Language discloses the art of deception
7 October 2009
Faculty of Health Sciences' Phd student Gina Villar and Dr Joanne Arciuli are investigating linguistic cues to deception. Some of their findings, recently reported in the Herald Sun, indicate that language behaviours such as the use of 'um' can help distinguish truth from lies.
After conducting a study of US killer, Scott Peterson, the researchers found that he used the word "um" and verbs more often when he was telling the truth. Modifiers (adjectives and adverbs) appeared more frequently in his speech when he was lying. Peterson deceived the public and the media after killing his pregnant wife in 2002, by playing the role of the innocent grieving widow until his conviction three years later. Ms Villar conducted her study last year through Charles Sturt University, with Dr Joanne Arciuli from the University of Sydney and Dr David Mallard from Charles Sturt. This work has been presented recently at the Australian Psychological Society conference in Darwin.
"These findings are particularly interesting because they support findings from our laboratory-based study of low stakes lies showing that 'um' may appear more often in truthful than deceptive speech", said Ms Villar. "People often associate an increased use of 'um' with deceit. Perhaps the reduced use of 'um' during lying is a deliberate attempt on the speaker's part to appear more credible." This laboratory-based study has been accepted for publication in the journal of Applied Psycholinguistics and was presented by Dr Arciuli this year at the Cognitive Science conference in Amsterdam. "Because individuals may differ considerably in their natural language behaviour, the challenge for researchers is in establishing what constitutes an individual's usual, authentic pattern of communication and measuring any deviations from this when they are lying."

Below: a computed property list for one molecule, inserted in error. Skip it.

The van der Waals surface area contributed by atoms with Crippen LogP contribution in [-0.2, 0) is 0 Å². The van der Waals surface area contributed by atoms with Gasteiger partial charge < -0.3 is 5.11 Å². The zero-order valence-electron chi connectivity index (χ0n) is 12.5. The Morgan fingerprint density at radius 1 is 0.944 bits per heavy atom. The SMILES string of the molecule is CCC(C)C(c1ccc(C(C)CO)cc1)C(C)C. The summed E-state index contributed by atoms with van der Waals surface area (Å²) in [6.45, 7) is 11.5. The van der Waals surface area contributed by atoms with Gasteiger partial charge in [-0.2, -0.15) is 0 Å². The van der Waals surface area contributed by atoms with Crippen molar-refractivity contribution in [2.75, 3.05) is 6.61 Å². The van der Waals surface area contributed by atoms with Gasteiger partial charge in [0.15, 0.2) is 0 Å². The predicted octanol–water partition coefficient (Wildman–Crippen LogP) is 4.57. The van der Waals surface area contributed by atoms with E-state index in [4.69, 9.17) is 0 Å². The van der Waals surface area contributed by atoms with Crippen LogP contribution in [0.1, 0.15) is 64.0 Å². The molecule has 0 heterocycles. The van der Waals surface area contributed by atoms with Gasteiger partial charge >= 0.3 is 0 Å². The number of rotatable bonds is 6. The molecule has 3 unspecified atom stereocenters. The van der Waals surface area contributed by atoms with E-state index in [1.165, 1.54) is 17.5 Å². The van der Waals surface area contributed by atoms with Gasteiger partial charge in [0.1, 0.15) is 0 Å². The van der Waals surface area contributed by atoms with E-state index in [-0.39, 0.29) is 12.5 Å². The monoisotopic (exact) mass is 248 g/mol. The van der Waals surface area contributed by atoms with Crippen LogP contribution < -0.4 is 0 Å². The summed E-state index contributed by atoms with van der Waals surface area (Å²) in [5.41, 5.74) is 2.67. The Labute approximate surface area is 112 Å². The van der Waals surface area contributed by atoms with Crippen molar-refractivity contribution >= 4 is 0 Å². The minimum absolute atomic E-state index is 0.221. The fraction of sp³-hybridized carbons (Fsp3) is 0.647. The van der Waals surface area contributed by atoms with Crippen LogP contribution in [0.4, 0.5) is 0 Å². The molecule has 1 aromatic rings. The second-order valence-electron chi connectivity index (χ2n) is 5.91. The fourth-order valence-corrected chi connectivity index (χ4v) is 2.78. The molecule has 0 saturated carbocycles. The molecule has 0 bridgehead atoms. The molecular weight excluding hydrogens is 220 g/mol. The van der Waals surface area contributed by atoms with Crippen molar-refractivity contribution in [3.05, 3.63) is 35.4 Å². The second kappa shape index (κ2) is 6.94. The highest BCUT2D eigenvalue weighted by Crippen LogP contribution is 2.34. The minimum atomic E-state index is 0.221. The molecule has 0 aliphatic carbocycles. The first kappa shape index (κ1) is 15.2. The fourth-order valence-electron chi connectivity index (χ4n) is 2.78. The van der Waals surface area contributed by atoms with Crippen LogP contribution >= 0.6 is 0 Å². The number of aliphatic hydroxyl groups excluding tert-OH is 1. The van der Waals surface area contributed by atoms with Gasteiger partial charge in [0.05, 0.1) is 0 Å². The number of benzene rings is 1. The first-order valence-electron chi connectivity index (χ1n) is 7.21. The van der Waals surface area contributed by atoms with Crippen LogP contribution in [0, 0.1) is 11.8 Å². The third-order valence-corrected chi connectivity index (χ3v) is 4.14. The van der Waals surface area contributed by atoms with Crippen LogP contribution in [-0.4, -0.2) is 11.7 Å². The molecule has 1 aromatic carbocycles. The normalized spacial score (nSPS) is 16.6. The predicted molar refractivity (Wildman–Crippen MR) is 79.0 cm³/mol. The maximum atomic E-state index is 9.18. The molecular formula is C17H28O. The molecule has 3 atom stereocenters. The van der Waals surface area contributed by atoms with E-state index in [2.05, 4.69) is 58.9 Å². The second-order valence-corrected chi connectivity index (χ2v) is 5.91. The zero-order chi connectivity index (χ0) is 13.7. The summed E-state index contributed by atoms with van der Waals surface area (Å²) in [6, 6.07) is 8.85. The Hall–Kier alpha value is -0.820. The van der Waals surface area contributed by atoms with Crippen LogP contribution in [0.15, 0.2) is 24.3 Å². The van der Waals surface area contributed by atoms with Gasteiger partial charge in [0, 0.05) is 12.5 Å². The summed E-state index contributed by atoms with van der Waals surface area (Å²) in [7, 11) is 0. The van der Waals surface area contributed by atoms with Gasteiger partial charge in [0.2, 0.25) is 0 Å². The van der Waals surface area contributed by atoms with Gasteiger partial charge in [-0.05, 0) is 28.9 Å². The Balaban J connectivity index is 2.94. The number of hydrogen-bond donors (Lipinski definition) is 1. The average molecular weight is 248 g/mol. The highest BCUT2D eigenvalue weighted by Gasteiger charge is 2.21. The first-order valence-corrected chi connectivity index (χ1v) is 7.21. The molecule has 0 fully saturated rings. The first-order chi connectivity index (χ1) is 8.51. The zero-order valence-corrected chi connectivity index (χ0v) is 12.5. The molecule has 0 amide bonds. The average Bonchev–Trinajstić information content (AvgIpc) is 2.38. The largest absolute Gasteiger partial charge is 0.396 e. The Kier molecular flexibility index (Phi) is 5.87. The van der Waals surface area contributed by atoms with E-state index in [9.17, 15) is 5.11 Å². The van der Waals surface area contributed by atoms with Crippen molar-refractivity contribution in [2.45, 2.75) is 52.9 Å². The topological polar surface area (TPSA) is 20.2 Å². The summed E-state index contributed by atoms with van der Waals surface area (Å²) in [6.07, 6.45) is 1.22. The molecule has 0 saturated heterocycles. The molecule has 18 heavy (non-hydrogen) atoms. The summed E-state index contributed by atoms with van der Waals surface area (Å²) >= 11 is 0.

Ms Villar is now doing her PhD, under the supervision of Dr Joanne Arciuli and Dr Helen Paterson, on the influence of variables such as mental health on linguistic cues to deception, at the University of Sydney.